Results:
Crude ethyl acetate (CEA) extract of C. calcitrans inhibited growth of MDA-MB-231 cells, with IC50 of 60 μg/mL after 72 h of treatment. Further studies were conducted to determine the mode of cell death at various concentrations of this extract: 30, 60 and 120 μg/mL. The mode of cell death was mainly apoptosis as shown through apoptosis determination test. The expression data from GeXP showed that caspase-4 was upregulated while B-cell leukemia/lymphoma 2(Bcl-2) was down regulated. Thus, caspase-4 induction endoplasmic reticulum death pathway is believed to be one of the mechanisms underlying the induction of apoptosis while Bcl-2 induced S and G2/M cell cycle phase arrest in MDA-MB-231 cells.
Conclusion:
CEA extract of C. calcitrans showed the highest cytotoxicity on MDA-MB-231 via apoptosis.
doi:10.4103/0973-1296.126650
PMCID: PMC3969653
Apoptosis; Chaetoceros calcitrans; crude ethyl acetate extract; gene expression profiler; MDA-MB-231
5.  Hepatoprotective Effect of Fermented Soybean (Nutrient Enriched Soybean Tempeh) against Alcohol-Induced Liver Damage in Mice 
Recently, soybean tempeh has received great attention due to many advantages such as higher nutritional value, lower production cost, and shorter fermentation time. In this study, the in vivo hepatoprotective and antioxidant effects of nutrient enriched soybean tempeh (NESTE) were determined. NESTE fermentation process which involved anaerobic incubation was previously proclaimed to increase the content of amino acids and antioxidant properties remarkably. The evaluation of histological sections, serum biochemical markers (aspartate aminotransferase (AST), alanine aminotransferase (ALT), and cholesterol and triglycerides (TG)), liver immune response level (nitric oxide (NO)) and liver antioxidant level (superoxide dismutase (SOD), ferric reducing antioxidant power (FRAP), and malondialdehyde (MDA)) was conducted in order to compare the effects of nonfermented soybean extract (SBE) and fermented soybean extract (NESTE) on alcohol-induced liver damage in mice. Results demonstrated that 1000 mg/kg of NESTE can significantly reduce the levels of AST, ALT, cholesterol, TG, MDA, and NO. On the other hand, it also raised the level of SOD and FRAP. Furthermore, the histological examination on 1000 mg/kg NESTE treatment group showed that this extract was capable of recovering the damaged hepatocytes to their normal structures. Thus, it can be concluded that NESTE produced through fermentation process was able to enhance hepatoprotective and antioxidant effects in vivo.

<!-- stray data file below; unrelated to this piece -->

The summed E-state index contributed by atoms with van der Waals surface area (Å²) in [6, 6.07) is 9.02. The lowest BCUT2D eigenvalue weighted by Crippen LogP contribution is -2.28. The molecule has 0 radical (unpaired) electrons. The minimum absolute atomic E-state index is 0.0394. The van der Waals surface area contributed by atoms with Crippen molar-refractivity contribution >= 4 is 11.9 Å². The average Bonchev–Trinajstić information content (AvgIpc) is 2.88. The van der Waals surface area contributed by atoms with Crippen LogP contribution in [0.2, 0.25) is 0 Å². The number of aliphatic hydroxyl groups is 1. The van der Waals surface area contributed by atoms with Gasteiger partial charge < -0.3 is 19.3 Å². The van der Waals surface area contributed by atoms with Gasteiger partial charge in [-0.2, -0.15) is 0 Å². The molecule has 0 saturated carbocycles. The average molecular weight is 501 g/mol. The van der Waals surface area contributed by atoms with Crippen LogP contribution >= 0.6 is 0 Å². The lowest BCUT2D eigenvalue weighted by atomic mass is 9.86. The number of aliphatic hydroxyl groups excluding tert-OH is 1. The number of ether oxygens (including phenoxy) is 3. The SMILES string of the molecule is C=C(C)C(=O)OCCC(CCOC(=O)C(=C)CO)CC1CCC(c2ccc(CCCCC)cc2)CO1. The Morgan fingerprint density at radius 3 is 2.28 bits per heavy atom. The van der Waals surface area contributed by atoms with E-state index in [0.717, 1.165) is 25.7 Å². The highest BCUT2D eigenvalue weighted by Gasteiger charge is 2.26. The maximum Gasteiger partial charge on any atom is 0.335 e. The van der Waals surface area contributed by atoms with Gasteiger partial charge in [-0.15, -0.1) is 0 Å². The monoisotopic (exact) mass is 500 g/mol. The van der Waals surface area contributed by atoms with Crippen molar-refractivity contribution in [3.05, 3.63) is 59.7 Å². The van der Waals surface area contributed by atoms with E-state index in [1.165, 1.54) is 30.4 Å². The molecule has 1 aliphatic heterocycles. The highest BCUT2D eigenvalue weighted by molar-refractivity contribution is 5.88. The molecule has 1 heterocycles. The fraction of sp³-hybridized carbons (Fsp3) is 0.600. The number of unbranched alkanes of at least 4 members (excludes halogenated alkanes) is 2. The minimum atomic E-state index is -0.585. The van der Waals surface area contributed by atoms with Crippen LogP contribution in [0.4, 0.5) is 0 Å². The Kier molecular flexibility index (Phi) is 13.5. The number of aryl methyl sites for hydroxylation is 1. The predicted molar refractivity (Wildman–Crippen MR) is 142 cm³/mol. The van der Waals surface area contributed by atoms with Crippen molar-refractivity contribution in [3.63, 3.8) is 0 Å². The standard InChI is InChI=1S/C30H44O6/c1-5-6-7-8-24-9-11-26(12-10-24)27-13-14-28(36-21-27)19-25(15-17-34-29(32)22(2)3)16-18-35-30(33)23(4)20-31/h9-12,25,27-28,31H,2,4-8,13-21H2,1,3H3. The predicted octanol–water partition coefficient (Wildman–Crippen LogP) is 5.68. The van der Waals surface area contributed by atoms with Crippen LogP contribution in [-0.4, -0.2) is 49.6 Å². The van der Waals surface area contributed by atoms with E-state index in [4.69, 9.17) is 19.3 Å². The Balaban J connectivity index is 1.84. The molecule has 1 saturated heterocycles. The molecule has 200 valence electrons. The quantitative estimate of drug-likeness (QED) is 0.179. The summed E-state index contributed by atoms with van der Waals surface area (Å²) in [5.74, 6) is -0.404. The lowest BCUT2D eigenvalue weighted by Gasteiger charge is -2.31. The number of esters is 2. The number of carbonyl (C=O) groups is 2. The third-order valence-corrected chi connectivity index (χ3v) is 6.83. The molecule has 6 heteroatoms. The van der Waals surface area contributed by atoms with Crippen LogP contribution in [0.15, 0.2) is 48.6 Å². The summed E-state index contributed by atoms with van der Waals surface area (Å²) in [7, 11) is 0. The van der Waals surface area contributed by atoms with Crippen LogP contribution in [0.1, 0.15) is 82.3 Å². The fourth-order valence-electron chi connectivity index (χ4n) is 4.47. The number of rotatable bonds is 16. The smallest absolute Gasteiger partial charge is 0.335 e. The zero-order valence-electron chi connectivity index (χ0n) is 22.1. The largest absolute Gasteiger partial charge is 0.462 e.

doi:10.1155/2013/274274
PMCID: PMC3766609  PMID: 24058369
6.  Rhaphidophora korthalsii modulates peripheral blood natural killer cell proliferation, cytokine secretion and cytotoxicity 
Background
Rhaphidophora korthalsii (Araceae) is a root-climber plant which has been widely used in Chinese traditional medicine for cancer and skin disease treatment. Previous reports have recorded its immunomodulatory effects on mice splenocyte and human peripheral blood. This study investigated the potential immunostimulatory effect of Rhaphidophora korthalsii on human PBMC enriched NK cell.
Methods
PBMC was exposed to various concentrations of R. korthalsii extract and the T and NK cell population in the control and extract treated PBMC were identified by immunophenotyping. Intracellular perforin and granzyme B expressions were detected by flow cytometry and extra-cellular Granzyme B, IFN-γ and TNF-α production in the isolated NK cells were determined by ELISA. The cytotoxicity of effector NK cell towards target K562 cell was assessed by CytoTox 96 assay.
Results
Rhaphidophora korthalsii methanol extract significantly increased PBMC NK cell population and intracellular perforin and granzyme B expressions. Moreover, the extract also enhanced the secretion of IFN-γ and TNF-α which subsequently enhanced the cytotoxicity of NK cell against the NK sensitive target K562 cell line. NK cell enriched with extract treated PBMC showed better activation than NK cell directly treated with the extract.
Conclusion
Our findings indicated a potential IL-2 free immunotherapy through direct and indirect R. korthalsii stimulation on NK cell activation.
doi:10.1186/1472-6882-13-145
PMCID: PMC3701493  PMID: 23800124
Rhaphidophora korthalsii; NK cell; Immunomodulation
7.  In Vivo Immunomodulation and Lipid Peroxidation Activities Contributed to Chemoprevention Effects of Fermented Mung Bean against Breast Cancer 
Mung bean has been reported to have antioxidant, cytotoxic, and immunomodulatory effects in vitro. Fermented products are reported to have enhanced immunomodulation and cancer chemopreventive effects. In this study, fermented mung bean treatments in vivo were studied by monitoring tumor development, spleen immunity, serum cytokine (interleukin 2 and interferon gamma) levels, and spleen/tumor antioxidant levels after injection with low and high risk 4T1 breast cancer cells. Pretreatment with fermented mung bean was associated with delayed tumor formation in low risk mice. Furthermore, this treatment was connected with higher serum anticancer cytokine levels, spleen T cell populations, splenocyte cytotoxicity, and spleen/tumor antioxidant levels. Histopathological evaluation of fermented mung bean treated tumor revealed lower event of mitotic division. On the other hand, antioxidant and nitric oxide levels that were significantly increased in the untreated mice were inhibited in the fermented mung bean treated groups. These results suggested that fermented mung bean has potential cancer chemoprevention effects through the stimulation of immunity, lipid peroxidation, and anti-inflammation.